Researchers have developed a faster 3D printing process and are now using it to model and fabricate objects that comprise multiple materials.
Although 3D printing—or direct digital manufacturing—has the potential to revolutionize various industries by providing faster, cheaper, and more accurate manufacturing options, fabrication time and the complexity of multi-material objects have long been a hurdle to its widespread use in the marketplace.
With this newly developed 3D printing process, however, the team has shaved the fabrication time down to minutes, bringing the manufacturing world one step closer to achieving its goal.
“Digital material design and fabrication enables controlled material distributions of multiple base materials in a product component for significantly improved design performance. Such fabrication capability opens up exciting new options that were previously impossible,” says lead author Yong Chen, professor in the department of industrial and systems engineering at University of Southern California.
Traditional modeling and prototyping approaches used to take days, but over the past several decades various additive manufacturing (AM) processes have been developed to fabricate both homogeneous and heterogeneous objects more quickly.
Currently, AM processes such as multi-jet modeling, which create a solid 3D object from a digital model by laying down successive layers of material, can fabricate a complex object in a matter of hours.
Last year, Chen and another team of researchers improved an AM-related process called mask-image-projection-based stereolithography (MIP-SL) to drastically speed up the fabrication of homogeneous 3D objects.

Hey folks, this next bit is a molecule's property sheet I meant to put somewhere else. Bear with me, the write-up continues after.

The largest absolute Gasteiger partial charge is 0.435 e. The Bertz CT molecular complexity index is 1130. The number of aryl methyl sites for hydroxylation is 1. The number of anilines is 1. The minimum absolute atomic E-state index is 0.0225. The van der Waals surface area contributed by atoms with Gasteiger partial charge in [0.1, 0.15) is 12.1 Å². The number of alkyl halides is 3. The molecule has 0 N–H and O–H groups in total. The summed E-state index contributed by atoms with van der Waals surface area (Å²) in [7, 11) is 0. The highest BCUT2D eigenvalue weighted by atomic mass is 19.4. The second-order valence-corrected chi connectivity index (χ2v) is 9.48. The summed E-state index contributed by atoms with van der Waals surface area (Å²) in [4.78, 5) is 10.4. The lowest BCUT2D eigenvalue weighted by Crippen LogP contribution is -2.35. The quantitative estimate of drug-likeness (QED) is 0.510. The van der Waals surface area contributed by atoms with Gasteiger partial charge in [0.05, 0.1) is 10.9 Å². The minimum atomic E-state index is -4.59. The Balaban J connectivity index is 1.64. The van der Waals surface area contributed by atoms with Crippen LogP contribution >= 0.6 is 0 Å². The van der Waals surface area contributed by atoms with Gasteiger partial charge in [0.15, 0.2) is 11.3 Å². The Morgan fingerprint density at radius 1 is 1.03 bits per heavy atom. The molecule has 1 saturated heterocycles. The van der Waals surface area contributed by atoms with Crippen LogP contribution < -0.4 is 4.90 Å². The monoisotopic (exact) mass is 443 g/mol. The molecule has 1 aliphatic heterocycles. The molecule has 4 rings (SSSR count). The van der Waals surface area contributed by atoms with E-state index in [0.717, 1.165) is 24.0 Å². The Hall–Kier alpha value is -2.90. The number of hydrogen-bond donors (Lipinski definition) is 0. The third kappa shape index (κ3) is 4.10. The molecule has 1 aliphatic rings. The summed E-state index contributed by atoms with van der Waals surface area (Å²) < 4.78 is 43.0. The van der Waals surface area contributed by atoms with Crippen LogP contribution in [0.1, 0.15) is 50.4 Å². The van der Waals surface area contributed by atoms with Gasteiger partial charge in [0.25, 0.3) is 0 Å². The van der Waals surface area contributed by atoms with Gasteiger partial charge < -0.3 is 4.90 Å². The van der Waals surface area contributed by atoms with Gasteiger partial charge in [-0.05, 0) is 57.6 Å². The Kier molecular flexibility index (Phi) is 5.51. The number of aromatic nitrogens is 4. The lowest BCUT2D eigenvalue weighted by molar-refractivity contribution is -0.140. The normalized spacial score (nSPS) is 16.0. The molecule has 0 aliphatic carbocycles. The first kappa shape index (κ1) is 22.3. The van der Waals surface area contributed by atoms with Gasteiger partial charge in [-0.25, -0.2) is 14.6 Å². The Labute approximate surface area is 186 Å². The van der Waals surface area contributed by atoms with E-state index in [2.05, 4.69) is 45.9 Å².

In the MIP-SL process, a 3D digital model of an object is sliced by a set of horizontal planes and each slice is converted into a two-dimensional mask image. The mask image is then projected onto a photocurable liquid resin surface and light is projected onto the resin to cure it in the shape of the related layer.
Furthermore, the team developed a two-way movement design for bottom-up projection so that the resin could be quickly spread into uniform thin layers. As a result, production time was cut from hours to a few minutes.
In their latest paper, the team successfully applies this more efficient process to the fabrication of heterogeneous objects that comprise different materials that cure at different rates. This new 3D printing process will allow heterogeneous prototypes and objects such as dental and robotics models to be fabricated more cost- and time-efficiently than ever before.
In future work, Chen and his team will investigate how to develop an automatic design approach for heterogeneous material distribution according to user-specified physical properties and how to improve the fabrication speed.
Chen and Pu Huang and Dongping Deng, two industrial and systems engineering doctoral candidates, are presenting their findings at ASME’s 2013 International Mechanical Engineering Congress and Exposition in San Diego on November 20th.